After the brief “Three” interpolation kicking off the show, Thug heads into a Barter 6 favorite, “With That” -- already it’s a good sign of things to come. Over the course of the night, Thug opts to mostly perform fan favorites, picking and choosing from the highlights of his career, resulting in an outstanding set list (find the full setlist below).
While he seems to keep his fan in mind, still, Thug isn’t much of a crowd-talker, and most of his interactions with the audience can be templated as follows: “If you fuck with [insert Thug concept] then say ‘hell yeah’!” The first “hell yeah” of the night went out to Beautiful Thugger Girls. The country-esque intro of “Family Don’t Matter” begins to play, as Thug walks across the full length of the stage; something he makes good use of for the entire night. While the first few songs find him moreso just walking-- walking to one side, saying what’s up to the crowd there, then walking to the other side, and doing similar-- the slow-creeping Caribbean vibe of the “Wyclef Jean” beat amps up the excitement across the room, Thugger included, as he growls through lyrics, “Daddy boy, never play with toys / Better not play with 'em boys / New AK with them boys New feng shui with the boys.” He is not a schizophrenic dancer on stage, like, say, a Lil Uzi Vert, who busts out the strangest but still somehow appealing dance moves when he is live, doling out as much energy as possible given his pint-sized shape. Instead, Thug gives off more of a calm, cool and collected vibe as he performs. He does jump around from time to time, and he motions with hands as most rappers do, but he also expends his energy wisely, choosing mostly, to amble and hop around a bit.
That’s to say nothing bad of his performance; because it was dope. He’s backed by a vocal track at times too (it seems unavoidable for any rap show these days), however, his natural voice is also quite clear, and starkingly akin to what you hear on any streaming service -- also shout out the sound system in general, because the whole show had a clean sound.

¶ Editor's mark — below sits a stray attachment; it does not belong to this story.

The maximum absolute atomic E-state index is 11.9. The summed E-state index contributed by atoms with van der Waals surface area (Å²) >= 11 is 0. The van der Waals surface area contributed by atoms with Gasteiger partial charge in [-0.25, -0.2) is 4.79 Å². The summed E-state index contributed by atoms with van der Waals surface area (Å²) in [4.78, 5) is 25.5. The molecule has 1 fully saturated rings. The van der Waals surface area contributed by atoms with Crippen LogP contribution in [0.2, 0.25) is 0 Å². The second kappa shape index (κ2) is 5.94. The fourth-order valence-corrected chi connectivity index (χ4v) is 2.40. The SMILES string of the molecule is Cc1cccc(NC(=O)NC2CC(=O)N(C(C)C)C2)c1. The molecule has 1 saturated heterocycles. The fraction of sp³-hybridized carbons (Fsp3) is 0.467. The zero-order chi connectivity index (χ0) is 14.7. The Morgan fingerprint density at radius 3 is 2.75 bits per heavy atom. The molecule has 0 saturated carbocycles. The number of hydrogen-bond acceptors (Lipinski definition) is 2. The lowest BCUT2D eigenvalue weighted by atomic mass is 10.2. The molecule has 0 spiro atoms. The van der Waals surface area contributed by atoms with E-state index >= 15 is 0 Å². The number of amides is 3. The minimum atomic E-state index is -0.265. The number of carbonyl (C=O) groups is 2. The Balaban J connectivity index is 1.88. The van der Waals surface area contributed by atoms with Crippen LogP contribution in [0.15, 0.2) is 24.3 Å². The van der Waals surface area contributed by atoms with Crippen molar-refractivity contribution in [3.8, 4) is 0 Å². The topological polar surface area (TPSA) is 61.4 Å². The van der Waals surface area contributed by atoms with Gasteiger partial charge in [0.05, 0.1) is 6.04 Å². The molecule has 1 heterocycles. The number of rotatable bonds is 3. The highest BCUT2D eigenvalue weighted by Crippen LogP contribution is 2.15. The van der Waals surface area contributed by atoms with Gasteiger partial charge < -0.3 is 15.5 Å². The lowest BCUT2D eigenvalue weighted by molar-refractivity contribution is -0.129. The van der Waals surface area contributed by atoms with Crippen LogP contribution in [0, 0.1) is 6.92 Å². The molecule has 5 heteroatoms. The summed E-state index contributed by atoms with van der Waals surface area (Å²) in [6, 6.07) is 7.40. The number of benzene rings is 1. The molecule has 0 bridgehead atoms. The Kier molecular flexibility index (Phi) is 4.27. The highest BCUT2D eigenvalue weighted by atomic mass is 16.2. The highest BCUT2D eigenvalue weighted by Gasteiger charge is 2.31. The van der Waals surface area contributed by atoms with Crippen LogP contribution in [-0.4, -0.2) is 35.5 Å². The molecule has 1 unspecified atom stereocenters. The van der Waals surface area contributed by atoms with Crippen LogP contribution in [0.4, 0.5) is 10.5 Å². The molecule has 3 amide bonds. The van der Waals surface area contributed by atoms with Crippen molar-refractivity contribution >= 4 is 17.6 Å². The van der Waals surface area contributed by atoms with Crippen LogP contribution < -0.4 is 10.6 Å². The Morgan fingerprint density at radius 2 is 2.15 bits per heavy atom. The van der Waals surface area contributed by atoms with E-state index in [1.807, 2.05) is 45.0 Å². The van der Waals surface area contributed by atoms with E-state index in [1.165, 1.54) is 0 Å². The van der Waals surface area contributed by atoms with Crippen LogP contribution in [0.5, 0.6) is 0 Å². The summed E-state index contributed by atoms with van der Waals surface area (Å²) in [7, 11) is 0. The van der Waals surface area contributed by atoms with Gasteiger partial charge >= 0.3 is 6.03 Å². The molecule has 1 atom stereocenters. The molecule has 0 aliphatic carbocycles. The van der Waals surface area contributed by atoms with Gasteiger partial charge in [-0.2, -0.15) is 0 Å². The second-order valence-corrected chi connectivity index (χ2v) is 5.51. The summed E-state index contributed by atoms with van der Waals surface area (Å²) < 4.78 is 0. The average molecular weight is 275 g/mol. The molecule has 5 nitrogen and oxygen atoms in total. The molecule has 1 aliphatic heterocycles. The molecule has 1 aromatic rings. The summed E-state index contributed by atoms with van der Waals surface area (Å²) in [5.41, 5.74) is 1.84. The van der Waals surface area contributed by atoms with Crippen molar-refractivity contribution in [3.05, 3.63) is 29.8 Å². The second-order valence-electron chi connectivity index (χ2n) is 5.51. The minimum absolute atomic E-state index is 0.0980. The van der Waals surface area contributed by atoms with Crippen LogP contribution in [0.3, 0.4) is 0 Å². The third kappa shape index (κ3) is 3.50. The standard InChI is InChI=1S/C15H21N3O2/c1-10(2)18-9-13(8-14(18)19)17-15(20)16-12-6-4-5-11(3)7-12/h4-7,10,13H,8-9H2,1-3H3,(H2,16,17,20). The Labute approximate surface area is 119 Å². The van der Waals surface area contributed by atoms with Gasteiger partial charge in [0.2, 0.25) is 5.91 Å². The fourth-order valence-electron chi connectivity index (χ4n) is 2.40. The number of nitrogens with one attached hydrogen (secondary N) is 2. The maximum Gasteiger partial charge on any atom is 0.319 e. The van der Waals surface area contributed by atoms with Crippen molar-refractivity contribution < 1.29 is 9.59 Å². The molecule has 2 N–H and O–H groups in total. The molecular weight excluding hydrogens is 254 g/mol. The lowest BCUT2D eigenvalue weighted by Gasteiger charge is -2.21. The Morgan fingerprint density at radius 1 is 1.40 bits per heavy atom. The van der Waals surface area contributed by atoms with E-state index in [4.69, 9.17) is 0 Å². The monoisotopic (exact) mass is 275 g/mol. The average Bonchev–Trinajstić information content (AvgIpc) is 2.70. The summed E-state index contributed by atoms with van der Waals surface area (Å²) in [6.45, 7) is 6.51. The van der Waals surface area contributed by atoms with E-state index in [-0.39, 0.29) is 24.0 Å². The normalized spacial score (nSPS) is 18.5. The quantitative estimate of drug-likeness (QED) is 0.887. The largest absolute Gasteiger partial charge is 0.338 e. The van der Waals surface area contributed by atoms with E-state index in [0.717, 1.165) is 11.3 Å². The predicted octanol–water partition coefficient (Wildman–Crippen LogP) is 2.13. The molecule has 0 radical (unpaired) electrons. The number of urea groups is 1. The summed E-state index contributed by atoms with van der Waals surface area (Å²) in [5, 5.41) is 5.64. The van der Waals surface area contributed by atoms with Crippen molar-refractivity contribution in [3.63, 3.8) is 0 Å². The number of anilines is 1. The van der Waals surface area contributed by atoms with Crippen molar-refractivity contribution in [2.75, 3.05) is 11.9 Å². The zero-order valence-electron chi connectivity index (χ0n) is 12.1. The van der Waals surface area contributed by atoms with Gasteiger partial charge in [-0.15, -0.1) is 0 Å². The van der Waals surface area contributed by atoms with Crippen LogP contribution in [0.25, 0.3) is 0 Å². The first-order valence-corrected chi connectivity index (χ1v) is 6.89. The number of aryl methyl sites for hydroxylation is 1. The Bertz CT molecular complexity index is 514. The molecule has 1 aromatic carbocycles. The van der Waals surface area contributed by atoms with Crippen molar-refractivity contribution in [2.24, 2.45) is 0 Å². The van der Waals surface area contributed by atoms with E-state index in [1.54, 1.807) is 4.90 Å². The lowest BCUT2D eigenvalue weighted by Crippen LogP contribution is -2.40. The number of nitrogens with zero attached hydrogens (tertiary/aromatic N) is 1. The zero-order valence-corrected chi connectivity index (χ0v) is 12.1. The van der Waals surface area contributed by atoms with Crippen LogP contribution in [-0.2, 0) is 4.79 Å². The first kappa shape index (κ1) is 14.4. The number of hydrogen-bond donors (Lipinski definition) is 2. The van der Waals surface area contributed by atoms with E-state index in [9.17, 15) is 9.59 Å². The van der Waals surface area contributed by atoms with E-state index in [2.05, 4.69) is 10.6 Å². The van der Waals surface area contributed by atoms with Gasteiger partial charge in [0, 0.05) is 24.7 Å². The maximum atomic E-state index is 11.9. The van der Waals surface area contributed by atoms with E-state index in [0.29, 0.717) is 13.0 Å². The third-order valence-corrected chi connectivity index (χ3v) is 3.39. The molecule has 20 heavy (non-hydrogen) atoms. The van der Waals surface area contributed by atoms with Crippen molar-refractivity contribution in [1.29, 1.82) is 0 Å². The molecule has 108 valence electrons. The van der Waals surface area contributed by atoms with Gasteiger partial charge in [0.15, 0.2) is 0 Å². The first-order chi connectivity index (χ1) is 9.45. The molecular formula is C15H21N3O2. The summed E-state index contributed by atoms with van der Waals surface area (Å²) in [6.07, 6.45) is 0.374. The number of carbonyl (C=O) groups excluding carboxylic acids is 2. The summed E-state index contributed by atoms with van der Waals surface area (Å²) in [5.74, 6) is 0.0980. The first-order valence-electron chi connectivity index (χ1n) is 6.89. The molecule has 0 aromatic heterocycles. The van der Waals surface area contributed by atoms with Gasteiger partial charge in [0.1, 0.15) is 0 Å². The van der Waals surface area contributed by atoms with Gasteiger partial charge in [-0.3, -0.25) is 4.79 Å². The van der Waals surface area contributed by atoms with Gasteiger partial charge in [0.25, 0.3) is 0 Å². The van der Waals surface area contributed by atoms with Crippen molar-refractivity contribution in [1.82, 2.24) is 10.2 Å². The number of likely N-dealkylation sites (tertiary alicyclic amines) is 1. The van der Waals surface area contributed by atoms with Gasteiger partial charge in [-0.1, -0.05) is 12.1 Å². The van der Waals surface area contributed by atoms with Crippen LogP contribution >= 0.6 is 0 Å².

“Wyclef Jean” continued the trend of fan-favorite cuts from recent releases-- back to Beautiful Thugger Girls for “Tomorrow Til Infinity,” where Thug gets country-rock again for a minute, as he finishes acapella and has the crowd clapping along to create the beat. From there, the hype builds, with Thug jumping a bit more at each new song, while the crowd matches and doubles his energy, that is, before “Worth It” starts, and things get sombre (how could it not with lyrics like “I keep my heart locked up in a safe”?). For this record, he actually ends up sitting down in front of the DJ booth, finishing the song acapella once again. The emotion of the song is felt in the crowd for a few moments, but it’s soon forgotten, as Thug bubbles right back up with “On Fire.”
This is about the time that we're ushered into the most lit performances of the night. Thug announces to the crowd that he wants to do some “gangster shit” because he’s in Chicago, and rather doing his single of the exact name (would that have been too obvious?), he mows into “Floyd Mayweather,” and the crowd is jumping in unison to it. In quick succession, we are regaled with some classic Thug records -- “Ain’t About the Money,” “Two Cups Stuffed” (for the “day ones,” he says, and those day ones are everywhere in audience, apparently), “Pick up the Phone” and “Lifestyle” are all performed within this period. However the most memorable songs of the night come about when Thug performs his solo track off Super Slimey, “Killed Before,” an early fan-favorite and stand-out from the mixtape, as well as the hit “Best Friend.” “Killed Before” is also led by the call-and-response “hell yeah” (“if you fuck with Super Slimey say ‘hell yeah’”), and the crowd has a fit, intuitively knowing what’s to come, perhaps. Thug himself also extends his lanky arms as much as possible for this record, jumping across the stage, apparently equally excited to be performing the record. Everyone’s agreed-upon favorite line, “Different coloured diamonds, I’ma peeeaaaaacock” has a very strong crowd performance, with Thug choosing to take the backseat when that bar comes around.
It’s these set of records, the ones that prove to be the most exciting part of the night, that are also ultimately leading us to the end of the show. The show’s final song (“Relationships”) proves to be one of the least exciting moments of the night (a great song by the way, and the performance itself was not bad, this is just in contrast to what came before). Before I know it, Thug has casually walked off stage, much in the same way he arrived, without saying another word to crowd.
Family Don’t Matter
Tomorrow til Infinty
Ain’t About the Money
2 Cups Stuffed
I Got Me A Check
Pick up the Phone